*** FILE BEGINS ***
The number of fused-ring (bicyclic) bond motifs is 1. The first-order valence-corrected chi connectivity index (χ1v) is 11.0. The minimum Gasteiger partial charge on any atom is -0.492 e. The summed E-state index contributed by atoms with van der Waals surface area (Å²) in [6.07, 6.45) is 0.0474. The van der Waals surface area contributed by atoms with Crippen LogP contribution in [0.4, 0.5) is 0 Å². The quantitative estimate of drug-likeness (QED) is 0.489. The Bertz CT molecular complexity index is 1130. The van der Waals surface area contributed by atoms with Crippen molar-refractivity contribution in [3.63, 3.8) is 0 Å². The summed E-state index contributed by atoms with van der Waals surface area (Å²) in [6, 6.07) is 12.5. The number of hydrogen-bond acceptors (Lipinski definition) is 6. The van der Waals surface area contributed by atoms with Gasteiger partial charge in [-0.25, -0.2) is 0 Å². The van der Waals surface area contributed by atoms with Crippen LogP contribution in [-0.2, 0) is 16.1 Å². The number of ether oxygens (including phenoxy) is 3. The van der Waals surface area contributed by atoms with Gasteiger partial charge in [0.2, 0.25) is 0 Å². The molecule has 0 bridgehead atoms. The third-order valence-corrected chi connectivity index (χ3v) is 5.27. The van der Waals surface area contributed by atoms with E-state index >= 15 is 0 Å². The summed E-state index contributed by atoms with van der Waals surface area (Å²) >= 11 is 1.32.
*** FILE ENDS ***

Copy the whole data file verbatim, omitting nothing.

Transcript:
The number of fused-ring (bicyclic) bond motifs is 1. The first-order valence-corrected chi connectivity index (χ1v) is 11.0. The minimum Gasteiger partial charge on any atom is -0.492 e. The summed E-state index contributed by atoms with van der Waals surface area (Å²) in [6.07, 6.45) is 0.0474. The van der Waals surface area contributed by atoms with Crippen LogP contribution in [0.4, 0.5) is 0 Å². The quantitative estimate of drug-likeness (QED) is 0.489. The Bertz CT molecular complexity index is 1130. The van der Waals surface area contributed by atoms with Crippen molar-refractivity contribution in [3.63, 3.8) is 0 Å². The summed E-state index contributed by atoms with van der Waals surface area (Å²) in [6, 6.07) is 12.5. The number of hydrogen-bond acceptors (Lipinski definition) is 6. The van der Waals surface area contributed by atoms with Gasteiger partial charge in [-0.25, -0.2) is 0 Å². The van der Waals surface area contributed by atoms with Crippen LogP contribution in [-0.2, 0) is 16.1 Å². The number of ether oxygens (including phenoxy) is 3. The van der Waals surface area contributed by atoms with Gasteiger partial charge in [0.2, 0.25) is 0 Å². The molecule has 0 bridgehead atoms. The third-order valence-corrected chi connectivity index (χ3v) is 5.27. The van der Waals surface area contributed by atoms with E-state index >= 15 is 0 Å². The summed E-state index contributed by atoms with van der Waals surface area (Å²) >= 11 is 1.32.